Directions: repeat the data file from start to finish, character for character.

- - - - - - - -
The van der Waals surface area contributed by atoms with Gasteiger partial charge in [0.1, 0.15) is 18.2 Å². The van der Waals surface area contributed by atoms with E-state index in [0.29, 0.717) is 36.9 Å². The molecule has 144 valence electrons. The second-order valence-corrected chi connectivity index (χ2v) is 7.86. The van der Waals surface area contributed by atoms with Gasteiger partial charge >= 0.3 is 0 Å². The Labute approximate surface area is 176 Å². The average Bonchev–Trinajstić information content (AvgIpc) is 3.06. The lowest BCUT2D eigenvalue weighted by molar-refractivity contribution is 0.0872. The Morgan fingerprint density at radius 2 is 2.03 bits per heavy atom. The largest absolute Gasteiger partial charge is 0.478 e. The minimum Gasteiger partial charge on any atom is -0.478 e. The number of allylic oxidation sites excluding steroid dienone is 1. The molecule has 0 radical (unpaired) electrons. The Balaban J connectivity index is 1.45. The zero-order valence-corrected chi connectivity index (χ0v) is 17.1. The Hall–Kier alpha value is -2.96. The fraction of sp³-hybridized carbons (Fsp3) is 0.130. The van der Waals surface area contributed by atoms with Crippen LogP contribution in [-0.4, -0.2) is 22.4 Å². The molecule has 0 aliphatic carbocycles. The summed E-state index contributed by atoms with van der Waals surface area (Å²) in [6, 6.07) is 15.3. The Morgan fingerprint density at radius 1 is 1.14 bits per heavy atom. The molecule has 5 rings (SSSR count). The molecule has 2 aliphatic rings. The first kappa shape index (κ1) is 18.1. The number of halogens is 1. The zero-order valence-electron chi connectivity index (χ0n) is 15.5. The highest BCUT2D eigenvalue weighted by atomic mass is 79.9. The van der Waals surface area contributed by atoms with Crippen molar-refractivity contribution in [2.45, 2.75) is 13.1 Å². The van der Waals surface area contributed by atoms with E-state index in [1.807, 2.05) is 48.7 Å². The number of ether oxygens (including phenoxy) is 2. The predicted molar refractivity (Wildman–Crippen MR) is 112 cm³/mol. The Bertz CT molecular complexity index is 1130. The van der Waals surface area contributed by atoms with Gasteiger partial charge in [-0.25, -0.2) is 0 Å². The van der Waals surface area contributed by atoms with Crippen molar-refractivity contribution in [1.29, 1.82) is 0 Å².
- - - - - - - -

The van der Waals surface area contributed by atoms with Gasteiger partial charge in [0.1, 0.15) is 18.2 Å². The van der Waals surface area contributed by atoms with E-state index in [0.29, 0.717) is 36.9 Å². The molecule has 144 valence electrons. The second-order valence-corrected chi connectivity index (χ2v) is 7.86. The van der Waals surface area contributed by atoms with Gasteiger partial charge >= 0.3 is 0 Å². The Labute approximate surface area is 176 Å². The average Bonchev–Trinajstić information content (AvgIpc) is 3.06. The lowest BCUT2D eigenvalue weighted by molar-refractivity contribution is 0.0872. The Morgan fingerprint density at radius 2 is 2.03 bits per heavy atom. The largest absolute Gasteiger partial charge is 0.478 e. The minimum Gasteiger partial charge on any atom is -0.478 e. The number of allylic oxidation sites excluding steroid dienone is 1. The molecule has 0 radical (unpaired) electrons. The Balaban J connectivity index is 1.45. The zero-order valence-corrected chi connectivity index (χ0v) is 17.1. The Hall–Kier alpha value is -2.96. The fraction of sp³-hybridized carbons (Fsp3) is 0.130. The van der Waals surface area contributed by atoms with Crippen LogP contribution in [-0.4, -0.2) is 22.4 Å². The molecule has 0 aliphatic carbocycles. The summed E-state index contributed by atoms with van der Waals surface area (Å²) in [6, 6.07) is 15.3. The Morgan fingerprint density at radius 1 is 1.14 bits per heavy atom. The molecule has 5 rings (SSSR count). The molecule has 2 aliphatic rings. The first kappa shape index (κ1) is 18.1. The number of halogens is 1. The zero-order valence-electron chi connectivity index (χ0n) is 15.5. The highest BCUT2D eigenvalue weighted by atomic mass is 79.9. The van der Waals surface area contributed by atoms with Crippen molar-refractivity contribution in [2.45, 2.75) is 13.1 Å². The van der Waals surface area contributed by atoms with E-state index in [1.807, 2.05) is 48.7 Å². The number of ether oxygens (including phenoxy) is 2. The predicted molar refractivity (Wildman–Crippen MR) is 112 cm³/mol. The Bertz CT molecular complexity index is 1130. The van der Waals surface area contributed by atoms with Gasteiger partial charge in [-0.25, -0.2) is 0 Å². The van der Waals surface area contributed by atoms with Crippen molar-refractivity contribution in [1.29, 1.82) is 0 Å².